The HIPAA Security Rule requires that all Covered Entities and Business Associates conduct a thorough Risk Assessment of their businesses. This was first introduced in the Privacy Rule but was later expanded into the Security Rule. Under the Final Omnibus Rule in 2013, Business Associates were added. In addition, the amount an entity can be fined was increased for those that had not performed a HIPAA Risk Assessment. In this week’s case study, we see that one entity that failed to perform a HIPAA Risk Assessment. This led to several breaches under HIPAA law that resulted in a fine of $1,550,000.
North Memorial Health Care of Minnesota (NMHC) reported a breach on September 27, 2011. The breach was a result of a laptop that was stolen from a Business Associate, Accretive Health, Inc. (AH), of NMHC. The laptop had been stolen from the car of an employee of AH and it contained ePHI belonging to NMHC. The laptop was not encrypted and contained information on 9,497 individuals.
AH provided various payment and healthcare-related functions for NMHC. However, NMHC had not received a Business Associate Agreement from AH when service started.
OCR began an investigation in the breach and found that NMHC had failed to perform a HIPAA Risk Assessment of its organization. Because of this, NMHC wasn’t able to identify the areas in which they were exposed to breaches of their ePHI. Since no Risk Assessment had been performed, nothing was done to address any vulnerabilities.
A HIPAA would also have identified the need to obtain Business Associate Agreements with all third parties who had access to the entity’s ePHI. This also requires that an entity perform due diligence on all third parties to ensure that they will take proper care of the that entity’s ePHI. As this was not done, due care wasn’t taken to ensure that AH had proper controls in place to protect any ePHI in its care.
What was the result?
OCR fined NMHC $1,550,000 as a result of the breach. In addition, they were required to initiate a Corrective Action Plan for 2 years. The purpose of the Corrective Action Plan is to ensure that an entity institutes proper policies and procedures, performs a Risk Assessment, manages any risk that is identified and provides training to staff.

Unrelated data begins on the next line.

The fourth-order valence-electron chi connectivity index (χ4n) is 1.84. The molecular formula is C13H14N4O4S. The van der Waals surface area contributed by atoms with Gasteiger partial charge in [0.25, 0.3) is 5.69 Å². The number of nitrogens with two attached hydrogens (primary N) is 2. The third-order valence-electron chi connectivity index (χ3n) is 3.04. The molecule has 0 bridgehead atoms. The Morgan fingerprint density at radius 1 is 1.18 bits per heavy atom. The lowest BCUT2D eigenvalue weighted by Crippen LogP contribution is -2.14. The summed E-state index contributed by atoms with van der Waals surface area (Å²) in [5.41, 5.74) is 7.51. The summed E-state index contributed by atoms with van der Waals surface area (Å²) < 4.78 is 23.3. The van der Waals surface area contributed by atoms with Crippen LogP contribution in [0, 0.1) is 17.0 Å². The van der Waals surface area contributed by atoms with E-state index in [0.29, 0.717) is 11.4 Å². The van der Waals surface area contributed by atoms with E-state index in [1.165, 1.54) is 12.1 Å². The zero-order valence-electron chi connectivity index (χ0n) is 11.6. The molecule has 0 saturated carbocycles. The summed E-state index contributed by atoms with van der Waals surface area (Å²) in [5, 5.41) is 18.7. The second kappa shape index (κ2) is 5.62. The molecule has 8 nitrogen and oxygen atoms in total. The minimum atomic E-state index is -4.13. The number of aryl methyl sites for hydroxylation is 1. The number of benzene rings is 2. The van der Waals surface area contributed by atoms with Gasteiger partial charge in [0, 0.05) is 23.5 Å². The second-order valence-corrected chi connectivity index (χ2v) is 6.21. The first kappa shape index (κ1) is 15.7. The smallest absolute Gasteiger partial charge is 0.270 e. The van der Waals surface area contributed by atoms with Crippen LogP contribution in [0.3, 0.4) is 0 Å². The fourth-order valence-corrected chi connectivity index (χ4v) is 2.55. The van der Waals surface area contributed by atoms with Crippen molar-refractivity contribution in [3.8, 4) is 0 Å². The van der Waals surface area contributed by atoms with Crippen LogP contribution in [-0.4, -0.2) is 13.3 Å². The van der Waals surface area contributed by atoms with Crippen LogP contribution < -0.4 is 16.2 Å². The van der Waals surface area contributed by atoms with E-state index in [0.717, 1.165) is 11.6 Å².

On March 16, 2017, OCR released a press statement about the incident. You can read that here.
“Two major cornerstones of the HIPAA Rules were overlooked by this entity. Organizations must have in place compliant business associate agreements as well as an accurate and thorough risk analysis that addresses their enterprise-wide IT infrastructure.”
Jocelyn Samuels, Director of the U.S. Department of Health and Human Services (HHS) Office for Civil Rights (OCR).
Why is a HIPAA Risk Assessment so important?
A HIPAA Risk Assessment is meant to be the starting point for the compliance of your practice. A Risk Assessment will identify the following:
- areas where your organization’s PHI may be at risk
- what your likely threats are
- your current protective measures
- the areas where you need to improve
The Risk Assessment will create a road map for your practice to achieve HIPAA compliance. It is the starting point, you can’t be compliant without a Risk Assessment.
The most important point to remember is that after you complete the assessment, you must remediate the areas it identified. If you stop here with a report that shows potential threats to your PHI but don’t address them, you are in jeopardy of willful neglect.
Once all of the items your initial assessment identified have been addressed, perform a second Risk Assessment to document that all areas have been resolved and documented.
What goes into a HIPAA Risk Assessment?
One of the points of confusion for entities that are required to perform a Risk Assessment is that there HHS has released no specific guidelines. The main reason for this is that all Covered Entities and Business Associates are not the same. They vary in size and complexity. A Risk Assessment template for a hospital wouldn’t be applicable for a small practice or Business Associate.
What HHS does provide is the ultimate goal of what should be achieved by a Risk Assessment. A Risk Assessment should identify potential risks and vulnerabilities to the confidentiality, integrity, and availability of the PHI that an organization creates, receives, maintains or transmits.
One final point that is important to remember. Any time something changes on your network, such as a new server, new computers, new software, you must perform a new HIPAA Risk Assessment to ensure that the changes didn’t introduce new vulnerabilities. Keep all copies of your Risk Assessments in your HIPAA documentation.
We’ve written an in-depth report on what should be included in your Risk Assessment. It details the areas that should be addressed based on guidelines supplied by HHS. If you would like to read that, please head over here.
For a laugh, check out our cartoon on HIPAA Risk Assessments here.